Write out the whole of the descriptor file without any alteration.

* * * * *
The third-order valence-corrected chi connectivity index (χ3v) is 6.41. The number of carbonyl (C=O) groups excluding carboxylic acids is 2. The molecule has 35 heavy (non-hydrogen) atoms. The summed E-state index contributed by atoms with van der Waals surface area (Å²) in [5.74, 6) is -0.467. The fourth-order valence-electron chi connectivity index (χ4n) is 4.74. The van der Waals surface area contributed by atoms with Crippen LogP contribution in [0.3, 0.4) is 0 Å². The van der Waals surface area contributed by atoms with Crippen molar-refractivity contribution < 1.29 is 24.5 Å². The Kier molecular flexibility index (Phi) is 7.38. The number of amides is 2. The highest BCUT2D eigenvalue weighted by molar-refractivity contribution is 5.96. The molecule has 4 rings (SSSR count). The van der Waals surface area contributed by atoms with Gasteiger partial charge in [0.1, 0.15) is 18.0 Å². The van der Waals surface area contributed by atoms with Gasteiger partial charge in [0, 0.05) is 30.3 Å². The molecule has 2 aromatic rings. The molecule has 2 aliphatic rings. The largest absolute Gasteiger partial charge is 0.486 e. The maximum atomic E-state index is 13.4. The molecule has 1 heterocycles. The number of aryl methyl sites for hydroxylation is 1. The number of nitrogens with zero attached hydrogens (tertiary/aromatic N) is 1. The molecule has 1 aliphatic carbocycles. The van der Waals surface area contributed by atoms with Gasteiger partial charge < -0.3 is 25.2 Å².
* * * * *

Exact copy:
The third-order valence-corrected chi connectivity index (χ3v) is 6.41. The number of carbonyl (C=O) groups excluding carboxylic acids is 2. The molecule has 35 heavy (non-hydrogen) atoms. The summed E-state index contributed by atoms with van der Waals surface area (Å²) in [5.74, 6) is -0.467. The fourth-order valence-electron chi connectivity index (χ4n) is 4.74. The van der Waals surface area contributed by atoms with Crippen LogP contribution in [0.3, 0.4) is 0 Å². The van der Waals surface area contributed by atoms with Crippen molar-refractivity contribution < 1.29 is 24.5 Å². The Kier molecular flexibility index (Phi) is 7.38. The number of amides is 2. The highest BCUT2D eigenvalue weighted by molar-refractivity contribution is 5.96. The molecule has 4 rings (SSSR count). The van der Waals surface area contributed by atoms with Gasteiger partial charge in [0.1, 0.15) is 18.0 Å². The van der Waals surface area contributed by atoms with Gasteiger partial charge in [0, 0.05) is 30.3 Å². The molecule has 2 aromatic rings. The molecule has 2 aliphatic rings. The largest absolute Gasteiger partial charge is 0.486 e. The maximum atomic E-state index is 13.4. The molecule has 1 heterocycles. The number of aryl methyl sites for hydroxylation is 1. The number of nitrogens with zero attached hydrogens (tertiary/aromatic N) is 1. The molecule has 1 aliphatic carbocycles. The van der Waals surface area contributed by atoms with Gasteiger partial charge < -0.3 is 25.2 Å².